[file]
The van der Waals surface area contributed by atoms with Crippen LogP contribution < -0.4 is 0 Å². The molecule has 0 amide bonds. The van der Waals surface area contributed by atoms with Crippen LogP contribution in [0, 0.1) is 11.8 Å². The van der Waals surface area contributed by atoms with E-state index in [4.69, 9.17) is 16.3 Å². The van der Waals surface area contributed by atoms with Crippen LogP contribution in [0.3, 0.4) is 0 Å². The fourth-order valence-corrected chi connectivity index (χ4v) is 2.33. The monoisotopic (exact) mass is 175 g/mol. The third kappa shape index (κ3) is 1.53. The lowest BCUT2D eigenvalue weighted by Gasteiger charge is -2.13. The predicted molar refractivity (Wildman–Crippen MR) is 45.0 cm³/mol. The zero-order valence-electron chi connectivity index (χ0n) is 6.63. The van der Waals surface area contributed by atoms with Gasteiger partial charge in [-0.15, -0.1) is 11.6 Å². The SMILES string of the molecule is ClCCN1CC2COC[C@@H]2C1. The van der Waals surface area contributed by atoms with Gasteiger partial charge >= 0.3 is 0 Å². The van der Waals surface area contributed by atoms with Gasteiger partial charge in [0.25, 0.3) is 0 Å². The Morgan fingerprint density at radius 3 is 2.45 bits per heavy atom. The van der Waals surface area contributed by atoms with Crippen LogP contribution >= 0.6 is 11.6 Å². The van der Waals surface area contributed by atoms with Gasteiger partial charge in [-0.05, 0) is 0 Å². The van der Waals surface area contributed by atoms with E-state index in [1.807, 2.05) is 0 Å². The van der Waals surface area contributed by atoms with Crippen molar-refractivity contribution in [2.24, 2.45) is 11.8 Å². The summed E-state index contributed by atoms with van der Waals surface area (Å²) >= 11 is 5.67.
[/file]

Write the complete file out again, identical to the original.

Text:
The van der Waals surface area contributed by atoms with Crippen LogP contribution < -0.4 is 0 Å². The molecule has 0 amide bonds. The van der Waals surface area contributed by atoms with Crippen LogP contribution in [0, 0.1) is 11.8 Å². The van der Waals surface area contributed by atoms with E-state index in [4.69, 9.17) is 16.3 Å². The van der Waals surface area contributed by atoms with Crippen LogP contribution in [0.3, 0.4) is 0 Å². The fourth-order valence-corrected chi connectivity index (χ4v) is 2.33. The monoisotopic (exact) mass is 175 g/mol. The third kappa shape index (κ3) is 1.53. The lowest BCUT2D eigenvalue weighted by Gasteiger charge is -2.13. The predicted molar refractivity (Wildman–Crippen MR) is 45.0 cm³/mol. The zero-order valence-electron chi connectivity index (χ0n) is 6.63. The van der Waals surface area contributed by atoms with Gasteiger partial charge in [-0.15, -0.1) is 11.6 Å². The SMILES string of the molecule is ClCCN1CC2COC[C@@H]2C1. The van der Waals surface area contributed by atoms with Gasteiger partial charge >= 0.3 is 0 Å². The van der Waals surface area contributed by atoms with Gasteiger partial charge in [0.25, 0.3) is 0 Å². The Morgan fingerprint density at radius 3 is 2.45 bits per heavy atom. The van der Waals surface area contributed by atoms with Crippen LogP contribution >= 0.6 is 11.6 Å². The van der Waals surface area contributed by atoms with Gasteiger partial charge in [-0.05, 0) is 0 Å². The van der Waals surface area contributed by atoms with E-state index in [1.807, 2.05) is 0 Å². The van der Waals surface area contributed by atoms with Crippen molar-refractivity contribution in [2.24, 2.45) is 11.8 Å². The summed E-state index contributed by atoms with van der Waals surface area (Å²) >= 11 is 5.67.